I agree with the flaw of not mentioning CPAN.

    But I'll also disagree about the diversions. Golf and JAPHs are cute info for advanced Perl people who have spare time, but don't belong in any core discussion of the language either. They're even more useless than the backronym expansion.

      thats an interesting point

      i was refering to exactly that with the definition. As even in the perldocs that is what it says.

        It also says that it really stands for "Pathologically Eclectic Rubbish Lister", so don't always believe what you read :-)

      Good point about Golf and JAPH.

        Good point about good point
Re: Are programmers getting too lazy for perl?
by robot_tourist (Hermit) on Oct 03, 2007 at 06:44 UTC

    This should probably be in Meditations.

    I think perl has a few things going against it from a cultural perspective. It's not used for developing the basic tools, like operating systems, office applications and databases, or even games - so people might think that it's not a serious language. Also, while some may know about Amazon and others that run multi-million dollar businesses with Perl, in general it is seen as a web scripting language. It doesn't have the support of Microsoft so it doesn't get the shiny tools like Visual Studio except via third parties like ActiveState. Neither is it a Wirth language, so many computer scientists won't like it or teach about it (I have no experience with LISP so I can't compare it with that).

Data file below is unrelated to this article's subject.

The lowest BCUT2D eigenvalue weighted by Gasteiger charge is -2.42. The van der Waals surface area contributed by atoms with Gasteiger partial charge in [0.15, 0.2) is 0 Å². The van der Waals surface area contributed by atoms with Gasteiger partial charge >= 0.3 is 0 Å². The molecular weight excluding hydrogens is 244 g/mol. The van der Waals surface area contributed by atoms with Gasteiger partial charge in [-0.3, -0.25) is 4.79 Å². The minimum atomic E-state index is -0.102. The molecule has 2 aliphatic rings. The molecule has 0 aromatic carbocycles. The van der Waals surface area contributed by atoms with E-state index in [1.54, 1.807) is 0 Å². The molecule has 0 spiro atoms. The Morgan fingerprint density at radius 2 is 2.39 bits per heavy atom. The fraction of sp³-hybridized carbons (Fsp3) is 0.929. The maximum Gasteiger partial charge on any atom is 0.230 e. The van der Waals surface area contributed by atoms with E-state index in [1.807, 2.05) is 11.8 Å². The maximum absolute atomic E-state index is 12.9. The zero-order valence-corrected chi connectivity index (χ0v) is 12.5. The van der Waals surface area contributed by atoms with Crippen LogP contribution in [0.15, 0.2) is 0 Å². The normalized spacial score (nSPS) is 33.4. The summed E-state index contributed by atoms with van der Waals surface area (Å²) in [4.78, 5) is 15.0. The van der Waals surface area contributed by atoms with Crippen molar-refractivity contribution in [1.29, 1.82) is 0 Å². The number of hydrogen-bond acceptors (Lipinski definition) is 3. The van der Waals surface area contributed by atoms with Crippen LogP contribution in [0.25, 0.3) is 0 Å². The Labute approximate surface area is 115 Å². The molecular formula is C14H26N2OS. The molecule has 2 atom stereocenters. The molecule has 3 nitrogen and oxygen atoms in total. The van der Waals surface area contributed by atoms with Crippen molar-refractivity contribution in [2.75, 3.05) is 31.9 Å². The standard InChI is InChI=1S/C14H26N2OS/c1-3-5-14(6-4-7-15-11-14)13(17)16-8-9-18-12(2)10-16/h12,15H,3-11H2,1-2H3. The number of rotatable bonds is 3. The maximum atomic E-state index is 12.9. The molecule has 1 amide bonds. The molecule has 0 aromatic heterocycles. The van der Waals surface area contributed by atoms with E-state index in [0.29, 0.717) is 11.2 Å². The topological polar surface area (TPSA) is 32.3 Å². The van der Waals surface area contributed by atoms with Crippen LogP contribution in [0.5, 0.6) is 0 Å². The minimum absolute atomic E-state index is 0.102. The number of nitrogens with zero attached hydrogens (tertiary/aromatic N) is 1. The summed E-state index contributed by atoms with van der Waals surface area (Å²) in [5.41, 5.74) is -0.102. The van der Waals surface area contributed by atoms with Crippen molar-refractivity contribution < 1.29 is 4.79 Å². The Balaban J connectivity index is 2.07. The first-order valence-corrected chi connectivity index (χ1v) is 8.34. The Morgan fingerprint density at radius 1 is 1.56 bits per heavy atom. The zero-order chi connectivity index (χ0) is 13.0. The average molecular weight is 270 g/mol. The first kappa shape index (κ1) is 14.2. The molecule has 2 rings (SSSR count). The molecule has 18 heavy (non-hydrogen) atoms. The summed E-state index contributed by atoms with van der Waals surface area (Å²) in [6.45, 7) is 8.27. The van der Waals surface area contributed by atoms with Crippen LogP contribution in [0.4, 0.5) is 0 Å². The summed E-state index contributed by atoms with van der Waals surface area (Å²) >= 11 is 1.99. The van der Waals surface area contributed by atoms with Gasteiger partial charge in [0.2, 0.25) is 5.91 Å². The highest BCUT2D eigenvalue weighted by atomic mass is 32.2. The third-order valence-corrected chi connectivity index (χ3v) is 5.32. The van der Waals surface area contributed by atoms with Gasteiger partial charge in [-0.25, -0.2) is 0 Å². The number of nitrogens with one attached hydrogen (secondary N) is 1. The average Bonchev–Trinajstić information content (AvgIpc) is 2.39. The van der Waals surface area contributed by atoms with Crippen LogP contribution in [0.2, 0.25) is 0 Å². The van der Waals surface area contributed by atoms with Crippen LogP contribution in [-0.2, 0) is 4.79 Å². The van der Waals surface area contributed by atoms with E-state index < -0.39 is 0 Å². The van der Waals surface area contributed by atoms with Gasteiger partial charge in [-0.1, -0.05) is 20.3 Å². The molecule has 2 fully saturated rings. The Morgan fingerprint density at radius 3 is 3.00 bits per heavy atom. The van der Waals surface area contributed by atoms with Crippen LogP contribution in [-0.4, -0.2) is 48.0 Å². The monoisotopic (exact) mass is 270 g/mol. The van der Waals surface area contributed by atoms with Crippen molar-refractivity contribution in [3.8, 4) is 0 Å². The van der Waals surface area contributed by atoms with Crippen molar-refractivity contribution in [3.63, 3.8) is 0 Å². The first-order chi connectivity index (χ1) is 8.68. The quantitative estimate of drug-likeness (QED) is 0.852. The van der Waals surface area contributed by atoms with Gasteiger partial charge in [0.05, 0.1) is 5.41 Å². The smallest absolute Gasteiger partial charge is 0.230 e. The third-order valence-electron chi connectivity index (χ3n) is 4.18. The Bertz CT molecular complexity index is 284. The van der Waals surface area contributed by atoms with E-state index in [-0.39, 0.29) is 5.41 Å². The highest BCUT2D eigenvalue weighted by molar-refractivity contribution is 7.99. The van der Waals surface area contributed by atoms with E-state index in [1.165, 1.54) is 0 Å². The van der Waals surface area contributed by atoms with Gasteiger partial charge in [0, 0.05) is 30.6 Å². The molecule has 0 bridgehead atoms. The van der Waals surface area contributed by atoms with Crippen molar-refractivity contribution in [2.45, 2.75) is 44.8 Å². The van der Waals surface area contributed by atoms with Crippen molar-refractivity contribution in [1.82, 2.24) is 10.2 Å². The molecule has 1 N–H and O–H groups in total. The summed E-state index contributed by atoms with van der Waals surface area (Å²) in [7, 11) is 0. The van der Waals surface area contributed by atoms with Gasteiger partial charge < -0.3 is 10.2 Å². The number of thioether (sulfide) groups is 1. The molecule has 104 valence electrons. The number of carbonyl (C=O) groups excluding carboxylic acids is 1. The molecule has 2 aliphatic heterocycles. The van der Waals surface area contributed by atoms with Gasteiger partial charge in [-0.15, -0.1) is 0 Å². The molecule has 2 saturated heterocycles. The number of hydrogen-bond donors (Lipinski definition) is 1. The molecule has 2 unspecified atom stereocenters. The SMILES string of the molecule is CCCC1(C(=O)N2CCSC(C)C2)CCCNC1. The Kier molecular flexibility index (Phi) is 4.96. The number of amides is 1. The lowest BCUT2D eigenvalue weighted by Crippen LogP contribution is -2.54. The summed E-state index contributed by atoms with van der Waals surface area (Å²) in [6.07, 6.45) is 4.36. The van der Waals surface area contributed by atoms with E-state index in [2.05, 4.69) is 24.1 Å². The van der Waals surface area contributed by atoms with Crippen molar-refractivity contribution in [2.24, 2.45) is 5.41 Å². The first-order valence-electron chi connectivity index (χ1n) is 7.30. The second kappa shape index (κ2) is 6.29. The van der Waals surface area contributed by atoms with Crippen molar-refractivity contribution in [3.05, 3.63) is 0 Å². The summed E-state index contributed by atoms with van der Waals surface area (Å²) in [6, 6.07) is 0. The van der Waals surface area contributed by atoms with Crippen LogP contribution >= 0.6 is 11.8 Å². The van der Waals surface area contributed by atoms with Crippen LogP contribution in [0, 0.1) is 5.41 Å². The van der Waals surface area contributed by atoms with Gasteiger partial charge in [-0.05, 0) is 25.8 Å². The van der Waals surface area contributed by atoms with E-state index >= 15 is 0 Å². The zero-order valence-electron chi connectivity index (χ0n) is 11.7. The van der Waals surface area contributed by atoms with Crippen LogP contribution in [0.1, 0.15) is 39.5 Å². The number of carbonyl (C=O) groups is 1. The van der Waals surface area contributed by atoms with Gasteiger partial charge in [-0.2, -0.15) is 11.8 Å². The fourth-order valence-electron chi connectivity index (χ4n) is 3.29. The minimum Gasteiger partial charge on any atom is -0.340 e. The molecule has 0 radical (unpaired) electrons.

Finally, perhaps many coders aren't lazy enough. I know I often only write code to develop a big application or maintain an old one and I don't always use Perl for the little jobs, like generating test input or running batch jobs and stuff like that.

    How can you feel when you're made of steel? I am made of steel. I am the Robot Tourist.
    Robot Tourist, by Ten Benson

      Talk about Amazon, well those multi-million sites are legacy. Ask those people, whether they still will use Perl, if they start today from scratch.

      With legacy systems, if it is working, you don't just redesign them because there is new technologies available.

Re: Are programmers getting too lazy for perl?
by Anonymous Monk on Oct 03, 2007 at 11:56 UTC
    I don't think programmers are getting too lazy because of perl, but the world is getting more complex. If you want to turn people towards perl, just show them something that uses LWP, and then how to do the same in C - if you can!!